The model was painted, decaled, and weathered as described in the following subsections and then final assembly took place.

Now it was time to assemble the machine guns as shown in the instructions. I painted the machine guns in Testor Metalizer Gun Metal and dry brushed with Floquil Gun Metal and then superglued to the top of the fuselage. An important error in the instructions is that Holtzemís aircraft did not have the standard exhaust collector, it had individual exhaust pipes. I fabricated some from styrene rod and drilled out the ends, painted them Testorís Metalizer Burnt Iron, and installed them in place.

I installed the interplane and cabane struts into place with superglue and calipers to set the correct distances and angles using the top wing as a guide. Here I made a critical mistake and mounted the interplane struts backwards! Mount them so that the longer, more sloped strut faces forward. Once I corrected this critical error, the top wing snapped into place with no problem. I used small rubber bands to help hold both wings in place and then checked alignment of the top to bottom wing. When all was to my liking, I superglued the struts to the wing.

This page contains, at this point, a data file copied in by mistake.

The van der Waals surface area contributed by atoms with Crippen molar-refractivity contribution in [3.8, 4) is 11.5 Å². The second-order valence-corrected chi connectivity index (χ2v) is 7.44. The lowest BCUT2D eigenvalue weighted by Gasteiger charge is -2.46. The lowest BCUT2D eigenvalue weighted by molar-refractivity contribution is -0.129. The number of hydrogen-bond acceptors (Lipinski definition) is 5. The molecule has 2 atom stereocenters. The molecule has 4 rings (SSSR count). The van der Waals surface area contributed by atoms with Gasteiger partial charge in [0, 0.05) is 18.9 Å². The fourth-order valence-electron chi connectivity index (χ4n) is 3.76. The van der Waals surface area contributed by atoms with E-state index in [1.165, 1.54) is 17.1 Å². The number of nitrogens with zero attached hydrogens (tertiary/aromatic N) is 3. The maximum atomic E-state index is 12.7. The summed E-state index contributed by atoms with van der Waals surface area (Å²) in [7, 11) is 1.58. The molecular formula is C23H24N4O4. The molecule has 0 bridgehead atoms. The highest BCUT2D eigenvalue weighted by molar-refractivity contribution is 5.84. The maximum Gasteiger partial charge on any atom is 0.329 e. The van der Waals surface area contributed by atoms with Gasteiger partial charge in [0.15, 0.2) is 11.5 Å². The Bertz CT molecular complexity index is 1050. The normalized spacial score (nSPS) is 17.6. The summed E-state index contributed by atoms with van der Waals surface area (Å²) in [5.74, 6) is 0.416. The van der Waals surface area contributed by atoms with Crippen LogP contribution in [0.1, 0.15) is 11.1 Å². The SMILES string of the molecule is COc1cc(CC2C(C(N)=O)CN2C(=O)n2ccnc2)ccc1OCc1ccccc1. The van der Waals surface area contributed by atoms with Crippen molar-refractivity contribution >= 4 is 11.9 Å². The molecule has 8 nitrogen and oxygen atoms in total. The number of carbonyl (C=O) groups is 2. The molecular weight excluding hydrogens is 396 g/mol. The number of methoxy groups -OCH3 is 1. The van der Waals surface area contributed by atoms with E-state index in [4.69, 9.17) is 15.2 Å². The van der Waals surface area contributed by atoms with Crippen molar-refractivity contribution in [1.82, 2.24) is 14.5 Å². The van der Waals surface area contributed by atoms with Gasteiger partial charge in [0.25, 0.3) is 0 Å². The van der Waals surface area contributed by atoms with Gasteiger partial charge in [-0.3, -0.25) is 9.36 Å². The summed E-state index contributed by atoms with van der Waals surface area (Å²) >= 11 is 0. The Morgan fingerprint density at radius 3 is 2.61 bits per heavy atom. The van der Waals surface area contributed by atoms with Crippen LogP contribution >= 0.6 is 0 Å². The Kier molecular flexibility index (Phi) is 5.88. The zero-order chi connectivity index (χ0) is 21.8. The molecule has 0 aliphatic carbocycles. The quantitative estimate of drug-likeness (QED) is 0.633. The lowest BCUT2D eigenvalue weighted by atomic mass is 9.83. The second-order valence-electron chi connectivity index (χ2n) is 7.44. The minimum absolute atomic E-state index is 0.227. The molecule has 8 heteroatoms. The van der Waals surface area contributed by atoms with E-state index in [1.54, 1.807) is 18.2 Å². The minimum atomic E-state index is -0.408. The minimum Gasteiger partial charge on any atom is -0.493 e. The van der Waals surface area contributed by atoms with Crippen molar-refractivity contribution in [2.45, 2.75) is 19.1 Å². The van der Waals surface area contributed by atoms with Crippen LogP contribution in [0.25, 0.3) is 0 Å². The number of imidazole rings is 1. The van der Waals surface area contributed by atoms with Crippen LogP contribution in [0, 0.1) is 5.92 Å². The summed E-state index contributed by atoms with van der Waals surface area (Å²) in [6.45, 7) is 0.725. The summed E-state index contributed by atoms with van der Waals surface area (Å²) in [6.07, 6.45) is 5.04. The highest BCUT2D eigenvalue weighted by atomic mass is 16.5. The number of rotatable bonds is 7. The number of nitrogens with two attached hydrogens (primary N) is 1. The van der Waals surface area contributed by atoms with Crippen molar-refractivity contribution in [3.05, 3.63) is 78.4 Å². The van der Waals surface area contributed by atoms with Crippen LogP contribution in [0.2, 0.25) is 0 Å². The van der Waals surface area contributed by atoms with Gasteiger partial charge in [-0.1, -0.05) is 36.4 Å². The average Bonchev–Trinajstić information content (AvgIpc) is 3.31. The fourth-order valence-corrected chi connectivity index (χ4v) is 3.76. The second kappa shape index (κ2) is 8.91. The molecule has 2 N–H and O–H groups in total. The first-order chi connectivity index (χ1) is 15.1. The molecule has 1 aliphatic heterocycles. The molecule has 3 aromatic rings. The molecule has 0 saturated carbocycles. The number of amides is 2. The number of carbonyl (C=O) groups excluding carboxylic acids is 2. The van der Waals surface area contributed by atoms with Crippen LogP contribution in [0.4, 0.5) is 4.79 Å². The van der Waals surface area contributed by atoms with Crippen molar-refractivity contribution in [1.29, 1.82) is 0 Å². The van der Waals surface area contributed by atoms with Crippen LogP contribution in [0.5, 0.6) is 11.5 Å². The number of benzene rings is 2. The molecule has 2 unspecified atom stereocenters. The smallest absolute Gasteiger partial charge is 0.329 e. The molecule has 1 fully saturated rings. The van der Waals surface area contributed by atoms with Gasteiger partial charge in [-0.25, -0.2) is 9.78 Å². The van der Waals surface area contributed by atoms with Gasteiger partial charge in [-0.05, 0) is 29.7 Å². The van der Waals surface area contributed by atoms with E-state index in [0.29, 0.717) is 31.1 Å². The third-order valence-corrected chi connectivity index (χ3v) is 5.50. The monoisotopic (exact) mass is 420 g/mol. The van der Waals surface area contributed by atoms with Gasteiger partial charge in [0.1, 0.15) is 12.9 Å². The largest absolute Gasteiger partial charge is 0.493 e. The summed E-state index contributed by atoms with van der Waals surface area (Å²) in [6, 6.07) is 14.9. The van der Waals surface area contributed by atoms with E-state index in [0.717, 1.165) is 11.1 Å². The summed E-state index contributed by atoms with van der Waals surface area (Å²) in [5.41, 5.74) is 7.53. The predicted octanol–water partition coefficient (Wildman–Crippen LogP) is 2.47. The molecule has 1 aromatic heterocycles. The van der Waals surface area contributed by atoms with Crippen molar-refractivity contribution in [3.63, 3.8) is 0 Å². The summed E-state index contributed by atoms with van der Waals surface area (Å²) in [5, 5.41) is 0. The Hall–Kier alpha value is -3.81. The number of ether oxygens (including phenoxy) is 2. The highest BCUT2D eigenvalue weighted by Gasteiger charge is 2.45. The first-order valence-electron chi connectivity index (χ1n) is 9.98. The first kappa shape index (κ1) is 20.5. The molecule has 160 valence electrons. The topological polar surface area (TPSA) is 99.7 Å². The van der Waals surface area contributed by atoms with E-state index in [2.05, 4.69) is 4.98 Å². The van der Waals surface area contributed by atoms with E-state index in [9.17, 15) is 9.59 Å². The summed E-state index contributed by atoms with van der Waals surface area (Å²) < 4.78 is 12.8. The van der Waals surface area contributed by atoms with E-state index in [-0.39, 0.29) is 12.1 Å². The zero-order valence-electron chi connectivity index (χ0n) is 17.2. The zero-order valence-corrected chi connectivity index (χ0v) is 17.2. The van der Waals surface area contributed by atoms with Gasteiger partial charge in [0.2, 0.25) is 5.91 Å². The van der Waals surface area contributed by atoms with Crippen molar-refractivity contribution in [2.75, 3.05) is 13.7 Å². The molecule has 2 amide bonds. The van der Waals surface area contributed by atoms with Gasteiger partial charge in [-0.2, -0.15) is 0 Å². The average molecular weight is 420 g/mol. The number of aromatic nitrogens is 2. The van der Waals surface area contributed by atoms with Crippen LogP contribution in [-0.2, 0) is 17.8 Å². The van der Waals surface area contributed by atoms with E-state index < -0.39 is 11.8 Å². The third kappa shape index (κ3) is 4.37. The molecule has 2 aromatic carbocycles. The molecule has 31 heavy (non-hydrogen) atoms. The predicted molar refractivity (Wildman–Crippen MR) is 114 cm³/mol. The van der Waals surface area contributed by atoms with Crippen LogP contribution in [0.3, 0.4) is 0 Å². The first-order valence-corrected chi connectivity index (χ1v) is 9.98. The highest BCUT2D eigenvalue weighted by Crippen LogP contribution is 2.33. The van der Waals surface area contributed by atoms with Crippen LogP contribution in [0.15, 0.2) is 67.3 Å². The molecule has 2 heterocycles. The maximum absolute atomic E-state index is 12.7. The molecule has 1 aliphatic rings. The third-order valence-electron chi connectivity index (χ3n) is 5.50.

Now on to the next challenge, installing the landing gear! Push the pinned legs of the landing gear into the fuselage and set the approximate width of the landing gear axle. Then place the axle into place on the legs and after carefully aligning everything glue it in place Lastly install the painted wheels into place on the axle with superglue, and the tailskid. Carefully install the propeller with superglue I had problems getting a good fit.

Install all the remaining pieces as indicated in the instructions and rig the model as indicated on the instruction sheet. For rigging wire I use fly fishing leader material that is .006 inches in diameter. It is easy to use, just paint it whatever color you like (I finally found a use for those Testors paint markers that I bought! Flat black is best for appearance, silver is the more realistic color but doesnít show up well on pictures), is easy to pull taut (use a hemostat as that vital third hand to keep the wire taut), is easy to thread around/through stuff, and more importantly, you can trim it flush easily with a new XACTO blade. No more metal wire or stretched sprue for me!


The paint scheme is very simple, the usual Pfalz "Silbergrau", with a black tail. I used a 50:50 mix of Floquil Old Silver and Gunmetal airbrushed on. After a short drying time, I masked the aft fuselage and airbrushed Testor flat black. The Floquil paints accept masking tape very well, and only small particles pulled off on the tape and did not mar the finish. After the paint scheme cured for a day, I shot a light coat of Future to prepare the surface for decaling.